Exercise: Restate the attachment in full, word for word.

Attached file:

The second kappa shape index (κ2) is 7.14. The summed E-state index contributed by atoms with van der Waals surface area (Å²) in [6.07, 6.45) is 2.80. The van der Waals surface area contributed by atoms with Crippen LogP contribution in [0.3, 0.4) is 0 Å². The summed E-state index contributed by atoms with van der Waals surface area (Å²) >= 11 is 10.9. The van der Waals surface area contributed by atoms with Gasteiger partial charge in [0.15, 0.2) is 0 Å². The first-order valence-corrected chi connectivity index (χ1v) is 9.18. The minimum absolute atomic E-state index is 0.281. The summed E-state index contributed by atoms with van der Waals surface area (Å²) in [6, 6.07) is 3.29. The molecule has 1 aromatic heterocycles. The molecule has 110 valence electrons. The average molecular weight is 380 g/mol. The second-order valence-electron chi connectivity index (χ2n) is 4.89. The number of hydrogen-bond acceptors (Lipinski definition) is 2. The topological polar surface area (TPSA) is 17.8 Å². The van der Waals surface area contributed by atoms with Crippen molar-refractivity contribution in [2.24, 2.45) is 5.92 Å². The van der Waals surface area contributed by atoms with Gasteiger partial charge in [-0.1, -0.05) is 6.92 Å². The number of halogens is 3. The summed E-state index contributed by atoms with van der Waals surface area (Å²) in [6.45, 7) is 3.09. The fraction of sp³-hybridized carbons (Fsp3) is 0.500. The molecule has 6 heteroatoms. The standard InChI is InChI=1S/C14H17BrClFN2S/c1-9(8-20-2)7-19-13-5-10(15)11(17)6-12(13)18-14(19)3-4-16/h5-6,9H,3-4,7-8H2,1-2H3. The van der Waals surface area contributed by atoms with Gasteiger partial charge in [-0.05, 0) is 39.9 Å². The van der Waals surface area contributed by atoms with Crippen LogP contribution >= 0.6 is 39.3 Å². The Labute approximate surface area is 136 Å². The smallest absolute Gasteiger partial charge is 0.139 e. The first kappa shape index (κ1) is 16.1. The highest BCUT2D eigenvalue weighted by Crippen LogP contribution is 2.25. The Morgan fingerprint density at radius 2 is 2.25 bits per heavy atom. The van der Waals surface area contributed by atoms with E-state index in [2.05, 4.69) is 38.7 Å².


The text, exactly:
The second kappa shape index (κ2) is 7.14. The summed E-state index contributed by atoms with van der Waals surface area (Å²) in [6.07, 6.45) is 2.80. The van der Waals surface area contributed by atoms with Crippen LogP contribution in [0.3, 0.4) is 0 Å². The summed E-state index contributed by atoms with van der Waals surface area (Å²) >= 11 is 10.9. The van der Waals surface area contributed by atoms with Gasteiger partial charge in [0.15, 0.2) is 0 Å². The first-order valence-corrected chi connectivity index (χ1v) is 9.18. The minimum absolute atomic E-state index is 0.281. The summed E-state index contributed by atoms with van der Waals surface area (Å²) in [6, 6.07) is 3.29. The molecule has 1 aromatic heterocycles. The molecule has 110 valence electrons. The average molecular weight is 380 g/mol. The second-order valence-electron chi connectivity index (χ2n) is 4.89. The number of hydrogen-bond acceptors (Lipinski definition) is 2. The topological polar surface area (TPSA) is 17.8 Å². The van der Waals surface area contributed by atoms with Crippen molar-refractivity contribution in [2.24, 2.45) is 5.92 Å². The van der Waals surface area contributed by atoms with Gasteiger partial charge in [-0.1, -0.05) is 6.92 Å². The number of halogens is 3. The summed E-state index contributed by atoms with van der Waals surface area (Å²) in [6.45, 7) is 3.09. The fraction of sp³-hybridized carbons (Fsp3) is 0.500. The molecule has 6 heteroatoms. The standard InChI is InChI=1S/C14H17BrClFN2S/c1-9(8-20-2)7-19-13-5-10(15)11(17)6-12(13)18-14(19)3-4-16/h5-6,9H,3-4,7-8H2,1-2H3. The van der Waals surface area contributed by atoms with Gasteiger partial charge in [-0.05, 0) is 39.9 Å². The van der Waals surface area contributed by atoms with Crippen LogP contribution >= 0.6 is 39.3 Å². The Labute approximate surface area is 136 Å². The smallest absolute Gasteiger partial charge is 0.139 e. The first kappa shape index (κ1) is 16.1. The highest BCUT2D eigenvalue weighted by Crippen LogP contribution is 2.25. The Morgan fingerprint density at radius 2 is 2.25 bits per heavy atom. The van der Waals surface area contributed by atoms with E-state index in [2.05, 4.69) is 38.7 Å².